Gender Abolition?

In 1975 the feminist Gayle Rubin proposed in her work ‘The Traffic in Women’ that every society has a sex/gender system. This is a “set of arrangements by which the biological raw material of human sex and procreation is shaped by human, social intervention”. (Rubin 2011, p39) On this view gender is the social structure which determines how different bodies which perform different reproductive roles are categorized, socialised, treated, expected to act and so on. For example, people with vaginas will be categorized as women and socially positioned as inferior and subservient to people with penises, who will be categorized as men. Women will be socialised to be housewives, treated as sex-objects, and expected to not be interested in DIY. We thus have a simple distinction between sex, which is a biological category, and gender, which is a social category that is mapped onto sex. A person is born a female (sex) but only becomes a woman (gender) through society.

From this conception of sex and gender emerges the view that a feminist revolution would “liberate human personality from the straightjacket of gender”. (Rubin 2011, 58). For women to be free they must abolish gender and return to simply being females. Rubin writes,

It suggests that we should not aim for the elimination of men, but for the elimination of the social system which creates sexism and gender. . . we are not only oppressed as women; we are oppressed by having to be women—or men as the case may be. I personally feel that the feminist movement must dream of even more than the elimination of the oppression of women. It must dream of the elimination of obligatory sexualities and sex roles. The dream I find most compelling is one of an androgynous and genderless (though not sexless) society, in which one’s sexual anatomy is irrelevant to who one is, what one does, and with whom one makes love. (Rubin 2011, 61)

There are two main problems with Rubin’s way of thinking. Firstly, while sex is a biological reality, how humans think about biology is socially produced. It has been falsely believed that there are only two sexes. On this model, If you have XX chromosomes then you are a female and if you have XY chromosomes then you are a male. This sex binary was enforced through the process of medical professionals assigning a sex to a child at birth based on their genitals. If a child’s genitals could not be fit into this binary, then genital reshaping surgery was performed in order to render the child’s genitals more ‘normal’. Modern science has since come to understand that sex is in fact a spectrum due to the existence of people who are intersex, or to use the scientific jargon, have ‘differences of sex development’. (Ainsworth 2015) Intersex people have a combination of chromosomes, gonads and sexual anatomy that do not fit into a strict male-female binary, such as having both a womb and a penis, or having a significantly large clitoris. Rubin was therefore wrong to think that gender was simply mapped onto a pre-existing biological reality. Sex as an assigned category is also socially produced.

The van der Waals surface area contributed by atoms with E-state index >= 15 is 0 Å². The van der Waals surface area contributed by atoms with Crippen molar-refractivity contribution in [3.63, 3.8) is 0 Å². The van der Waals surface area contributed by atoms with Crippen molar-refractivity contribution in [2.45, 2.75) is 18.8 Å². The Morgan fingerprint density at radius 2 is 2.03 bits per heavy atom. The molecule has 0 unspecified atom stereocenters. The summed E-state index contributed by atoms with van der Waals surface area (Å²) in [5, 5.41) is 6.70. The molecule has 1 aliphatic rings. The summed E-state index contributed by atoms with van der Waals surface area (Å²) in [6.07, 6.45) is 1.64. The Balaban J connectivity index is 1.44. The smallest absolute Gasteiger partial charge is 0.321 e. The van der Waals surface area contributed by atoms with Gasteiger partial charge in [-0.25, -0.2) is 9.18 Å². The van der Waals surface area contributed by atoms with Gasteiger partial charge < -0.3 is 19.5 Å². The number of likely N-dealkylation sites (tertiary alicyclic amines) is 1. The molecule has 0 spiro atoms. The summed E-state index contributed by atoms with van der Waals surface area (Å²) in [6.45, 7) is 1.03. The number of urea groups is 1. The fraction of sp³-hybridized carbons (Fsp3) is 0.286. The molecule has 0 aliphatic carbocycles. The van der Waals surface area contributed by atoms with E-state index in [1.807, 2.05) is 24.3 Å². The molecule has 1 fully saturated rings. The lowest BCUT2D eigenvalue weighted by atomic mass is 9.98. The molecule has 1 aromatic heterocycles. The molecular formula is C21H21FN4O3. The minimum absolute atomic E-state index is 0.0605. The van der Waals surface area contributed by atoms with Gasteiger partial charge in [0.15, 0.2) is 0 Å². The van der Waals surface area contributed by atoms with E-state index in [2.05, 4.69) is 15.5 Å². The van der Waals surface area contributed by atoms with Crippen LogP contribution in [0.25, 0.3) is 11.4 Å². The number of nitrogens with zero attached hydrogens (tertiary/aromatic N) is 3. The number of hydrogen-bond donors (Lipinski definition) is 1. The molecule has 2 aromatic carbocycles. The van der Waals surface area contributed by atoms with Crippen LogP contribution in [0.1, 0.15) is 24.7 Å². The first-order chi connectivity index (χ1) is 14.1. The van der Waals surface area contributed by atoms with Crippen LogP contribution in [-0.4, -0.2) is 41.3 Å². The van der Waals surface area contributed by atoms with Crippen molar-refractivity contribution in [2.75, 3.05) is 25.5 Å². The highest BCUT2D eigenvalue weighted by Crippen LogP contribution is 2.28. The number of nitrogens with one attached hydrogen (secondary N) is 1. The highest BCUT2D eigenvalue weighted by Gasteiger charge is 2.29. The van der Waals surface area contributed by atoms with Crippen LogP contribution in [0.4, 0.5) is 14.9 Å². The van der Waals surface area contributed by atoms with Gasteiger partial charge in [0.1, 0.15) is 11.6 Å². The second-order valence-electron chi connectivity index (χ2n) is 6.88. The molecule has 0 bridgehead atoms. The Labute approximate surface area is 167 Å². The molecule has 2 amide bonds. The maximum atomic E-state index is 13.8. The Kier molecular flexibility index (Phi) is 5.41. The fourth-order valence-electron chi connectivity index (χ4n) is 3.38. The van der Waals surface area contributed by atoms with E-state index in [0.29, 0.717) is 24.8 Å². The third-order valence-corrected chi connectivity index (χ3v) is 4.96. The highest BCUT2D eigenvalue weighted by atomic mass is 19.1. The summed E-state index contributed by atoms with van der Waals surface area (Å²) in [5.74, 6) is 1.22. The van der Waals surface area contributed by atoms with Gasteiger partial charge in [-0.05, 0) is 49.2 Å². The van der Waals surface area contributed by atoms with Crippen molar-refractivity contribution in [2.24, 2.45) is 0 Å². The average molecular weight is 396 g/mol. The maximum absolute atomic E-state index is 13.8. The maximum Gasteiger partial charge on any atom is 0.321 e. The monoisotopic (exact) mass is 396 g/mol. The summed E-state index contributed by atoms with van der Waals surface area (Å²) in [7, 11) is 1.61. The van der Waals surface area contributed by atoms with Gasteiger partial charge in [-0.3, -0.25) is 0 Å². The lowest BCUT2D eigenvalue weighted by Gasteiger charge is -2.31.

Secondly, Rubin conceptualises gender as something which happens to people. People do not determine their gender, but rather have their gender determined for them by society and the sex/gender system under which they live. You are born, assigned a gender based on your sex, socialised into gender roles, and then reproduce these gender roles. What people have agency over is refusing to neatly fit into their assigned gender, such as males knitting or women boxing. The end goal being that people stop reproducing gender and thereby abolish it.

Refusing to follow gender roles is not, however, the only way that people can resist their assigned gender. People can also create a whole new gender system in which people’s gender is determined by their own personal sense of self, rather than what reproductive organs they have. This is exactly what non-binary and trans people have been doing. They have rejected the gender which was assigned to them at birth and have instead identified as a wide array of different genders, such as being a trans-women, a trans-man, agender, gender-fluid, pangender, genderqueer and bigender. In so doing they are transforming gender from being a strict man-women binary to gender being a broad spectrum. At this point gender stops tracking reproductive organs since one can have a vagina but be a man, or one can have a penis and be neither a man or a woman. Anyone with any body can be any gender. This goes alongside the dismantling of the gender binary through the combination of forms of behaviour and presentation which are rigidly separated by patriarchal gender roles, such as people who were assigned male at birth wearing dresses and make up and acting effeminately, or people who were assigned female at birth having short hair and not wearing make up.

Trans and non-binary people are therefore dismantling gender in Rubin’s sense – a rigid class system in which one is positioned at birth – and are building in its place a pluralistic fluid notion of gender which is determined by individual self-identity and represents a form of individual and collective self-expression. What Rubin failed to realise in 1975 is that the abolition of gender as a class-system does not look like gender becoming less and less important, but instead takes the form of gender fundamentally changing into something wonderful.


Ainsworth, Clare. 2015. “Sex Redefined”. Nature.

Rubin, Gayle. 2011. Deviations: A Gayle Rubin Reader. Durham: Duke University Press.

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